"I've used a lot of smartphones, but the Nokia Lumia 1020 is extraordinary. There's never been anything like it. Until now, I could only get images like this using a professional DSLR camera."
- Stephen Alvarez, National Geographic Photographer
Stephen takes you on a first-hand tour of the Lumia 1020's features; sharing his own creative and technical tips for how to get the best shots. He'll demonstrate how you can control focus, shutter speed, exposure and white balance just like you would with a DSLR camera. See how to zoom in and discover details you never knew were there; or rotate, reframe, and crop your shots to create entirely new images.
Photographer and filmmaker Stephen Alvarez produces global stories about exploration, adventure, and culture. Alvarez has been a National Geographic photographer since 1995. He has published over a dozen stories with the magazine, including the discovery of an ancient Incan mummy in Peru, the deepest cave in the world near the Black Sea, a jungle expedition through Central America's longest cave, the whitewater world of New Britain's caves, the stone forest of Madagascar, a sailing expedition with the Polynesian Voyaging Society aboard the Hokule'a, and the world below Paris from the Opera to the sewers. Alvarez has photographed the moai of Easter Island under the Milky Way, and the panoramic capitals of Europe.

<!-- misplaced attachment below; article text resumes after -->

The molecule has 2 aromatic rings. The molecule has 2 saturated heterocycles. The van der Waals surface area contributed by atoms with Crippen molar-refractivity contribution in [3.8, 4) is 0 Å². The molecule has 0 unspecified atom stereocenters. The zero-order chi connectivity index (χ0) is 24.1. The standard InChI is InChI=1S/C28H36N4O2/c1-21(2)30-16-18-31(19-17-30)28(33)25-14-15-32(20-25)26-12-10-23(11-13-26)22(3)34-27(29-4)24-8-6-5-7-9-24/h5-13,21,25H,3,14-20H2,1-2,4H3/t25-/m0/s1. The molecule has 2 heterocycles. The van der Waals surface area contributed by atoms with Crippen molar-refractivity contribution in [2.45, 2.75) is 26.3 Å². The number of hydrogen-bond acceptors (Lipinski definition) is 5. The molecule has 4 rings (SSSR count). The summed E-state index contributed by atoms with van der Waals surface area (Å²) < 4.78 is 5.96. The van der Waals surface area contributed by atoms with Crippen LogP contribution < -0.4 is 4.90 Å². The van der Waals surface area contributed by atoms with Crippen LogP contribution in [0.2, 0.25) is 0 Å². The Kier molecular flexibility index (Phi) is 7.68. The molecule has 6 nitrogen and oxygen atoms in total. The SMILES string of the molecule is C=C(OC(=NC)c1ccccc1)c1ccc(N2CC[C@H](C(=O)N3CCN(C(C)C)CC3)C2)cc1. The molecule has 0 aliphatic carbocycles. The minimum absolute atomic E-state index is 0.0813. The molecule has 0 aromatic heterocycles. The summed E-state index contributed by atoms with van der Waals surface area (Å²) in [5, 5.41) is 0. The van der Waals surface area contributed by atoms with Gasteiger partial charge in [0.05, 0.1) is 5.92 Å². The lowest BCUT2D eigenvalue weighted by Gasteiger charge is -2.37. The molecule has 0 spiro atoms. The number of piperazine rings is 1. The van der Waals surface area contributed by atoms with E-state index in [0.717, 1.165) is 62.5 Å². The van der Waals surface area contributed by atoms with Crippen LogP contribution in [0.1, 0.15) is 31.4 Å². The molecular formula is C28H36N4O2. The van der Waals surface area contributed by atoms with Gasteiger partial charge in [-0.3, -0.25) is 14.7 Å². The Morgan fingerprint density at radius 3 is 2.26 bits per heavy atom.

His images have won awards in Pictures of the Year International and Communications Arts. His story on the Maya and their religious rituals was exhibited at Visa pour L'Image in Perpignan, France. Alvarez has produced stories with National Public Radio, including a story on underground Paris that won a 2012 White House News Photographers Association award.
Appearances and lectures include NPR, PBS, and CBS Sunday Morning, as well as the Annenberg Space for Photography, the Shakerag Workshops, National Geographic Live, the Atlanta Photojournalism Festival, the Banff Mountain Centre. Alvarez is also a founding member of The Photo Society.
Stephen lives with his family in Sewanee, Tennessee.
"I want to be challenged, and I'm not afraid of a little manual labor," says Arizona-based photographer John Burcham. In Burcham's photographic niche, he often gets his wish. Whether it is schlepping in the Arctic's subzero temperatures or fleshing out the photographic details in the midst of grinding chainsaws and falling trees, Burcham meshes a photojournalist sense of story with a studio photographer's obsession for detail.
Burcham's photography career started at his college newspaper while he was earning his degree in architecture from Virginia Tech. His passion for adventure sports led him to a successful photographic career in the outdoor industry. Companies such as Patagonia and Mountain Hardware have sent him to the most inhospitable and seldom visited landscapes to capture moments in exploration and adventure.
Many major clients, including National Geographic, the New York Times, Popular Mechanics, the History Channel, and American Airlines have used him for assignment work.
John is based out of Arizona where he lives with his wife, daughter and son.